My encounters with birds and animals, butterflies and trees, and anything else in nature…

B R Hills

Hill forest

There is something inexplicably wonderful about going into the forest in the rains – the green is fresh and bright, and though the sightings of birds and animals are not as frequent and varied as in the dry season, the lush greenery soothes the mind and heart immensely. And when the forest is on a range of hills, like in BR Hills, it makes the trip all the more special.

Imagine shivering with cold in the middle of June! The sky was covered with clouds, and chill breezes accompanied our jeep rides through the undulating forest.

Cloud covered forest

Cloud covered forest

 

K Gudi

The K Gudi Wilderness Camp has quaint log cottages, with thatched roofs hanging low. One night, we awoke at 3 am to the sound of someone or something pulling at the thatch! Madhavi managed to photograph the culprit the next day. She has also got some amazing shots of the landscape at BR Hills.

The camp had some really interesting denizens – on the walkway outside the cottages, I saw this colourful character…

What a dung beetle!

What a dung beetle!

 

Our constant companions at K Gudi, especially during mealtimes, were very bold and fearless. One of them leapt onto our breakfast table as we jumped away, and another stole up to the buffet and made off with a stack of toast!! But most of the time, they were busy relaxing and bonding 🙂

There were wild boars running around in the grounds, wary, but not frightened of people. Our jeep surprised this one as we drove out.

Don't be fooled by my white whiskers - I'm very young - look at my eyes!

Don't be fooled by my white whiskers - I'm very young - look at my eyes!

 

And just outside the camp, we met someone as curious about us as we were delighted to see him!

I'm the original 'bright-eyed and bushy-tailed'! Well, maybe not so bushy...

I'm the original 'bright-eyed and bushy-tailed'! Well, maybe not so bushy...

Look at his smile! Unfortunately this beautiful stripe necked mongoose didn’t hang around too long… he walked off leaving us beaming at this wonderful encounter!

We saw the usual suspects – a small herd of sambar that stood very still…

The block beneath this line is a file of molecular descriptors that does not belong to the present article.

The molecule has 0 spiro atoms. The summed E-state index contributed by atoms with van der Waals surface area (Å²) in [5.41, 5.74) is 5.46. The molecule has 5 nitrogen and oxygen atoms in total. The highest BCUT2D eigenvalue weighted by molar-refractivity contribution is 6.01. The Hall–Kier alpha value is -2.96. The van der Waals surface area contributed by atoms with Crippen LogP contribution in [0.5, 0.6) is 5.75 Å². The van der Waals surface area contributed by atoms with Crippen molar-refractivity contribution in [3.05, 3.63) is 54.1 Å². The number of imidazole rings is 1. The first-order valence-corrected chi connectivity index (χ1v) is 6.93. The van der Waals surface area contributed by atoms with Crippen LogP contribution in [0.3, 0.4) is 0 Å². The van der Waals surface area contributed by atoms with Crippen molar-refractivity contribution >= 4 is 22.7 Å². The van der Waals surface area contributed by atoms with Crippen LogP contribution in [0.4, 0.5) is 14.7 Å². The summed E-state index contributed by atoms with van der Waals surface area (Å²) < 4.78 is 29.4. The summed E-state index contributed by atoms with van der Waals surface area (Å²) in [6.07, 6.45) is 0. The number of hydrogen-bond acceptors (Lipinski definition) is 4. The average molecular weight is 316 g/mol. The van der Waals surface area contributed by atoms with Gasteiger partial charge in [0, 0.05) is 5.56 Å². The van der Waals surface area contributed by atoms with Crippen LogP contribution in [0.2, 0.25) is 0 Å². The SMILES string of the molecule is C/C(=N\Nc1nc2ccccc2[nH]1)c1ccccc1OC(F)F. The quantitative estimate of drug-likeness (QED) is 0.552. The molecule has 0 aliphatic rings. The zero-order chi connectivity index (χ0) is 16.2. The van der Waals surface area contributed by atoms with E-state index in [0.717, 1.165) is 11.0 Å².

Is this still enough for your pic?

Is this still enough for your pic?

Several herds of spotted deer, including this lone stag who decided that the lush grass around was not good enough to eat…

We got caught in a sudden downpour and had to stop the jeep, and to keep us company, there was this herd of gaur, completely unaffected by the rain!

Hmm... the rain tastes good!

Hmm... the rain tastes good!

Maybe, but I don't like getting my eyelashes wet...

Maybe, but I don't like getting my eyelashes wet...

Oh give me a break! Don't be all wet!!

Oh give me a break! Don't be all wet!!

Yeah yeah! You stop trying so hard to be funny...

Yeah yeah! You stop trying so hard to be funny...

Of course, no trip to BR Hills can be complete without the elephants! In the dense forest, they are quite difficult to spot. One can come upon them suddenly, and then just as suddenly, they vanish into the greenery. We saw this little family for only a few seconds …

And no discussion of mammals in an Indian forest (except Gir!) can be complete without the tiger. No, we didn’t see one. A newbie couple (new to wildlifing) – capless, camera-and-binocularless, the guy in a pink shirt and the girl in a colourful kurta, with a new JLR employee driving them, saw one – it ambled across the track in front of their jeep! That’s life! (We’ve resolved to wear pink shirts to tiger reserves from now on :))

We did, however, see fresh signs of a tiger on our morning trek. A pugmark…

Fresh pugmark

Fresh pugmark

...fresh scat...

...fresh scat...

...and fresh scent marking

...and fresh scent marking

The birds

We saw numerous birds, several lifers for me among them. But I couldn’t get good pictures, possibly because of the dense canopy and the cloudy weather. Here’s one…

Asian fairy bluebird

Asian fairy bluebird

There was an abundance of orange-headed thrushes and Indian blackbirds, and the forest resounded with the song of the Malabar whistling thrush. Here’s a grainy video of one of them singing, with Garima joining in towards the end.

Another bird that we saw fairly often was the Southern hill myna, flying around in rather raucous flocks!

Having been used to shy, skulking rufous treepies, I was pleasantly surprised to see two of them sitting and preening for a long time on a bare tree!

That brings us to my favourite category of birds – the woodpeckers! A lifer for me was this yellow crowned woodpecker…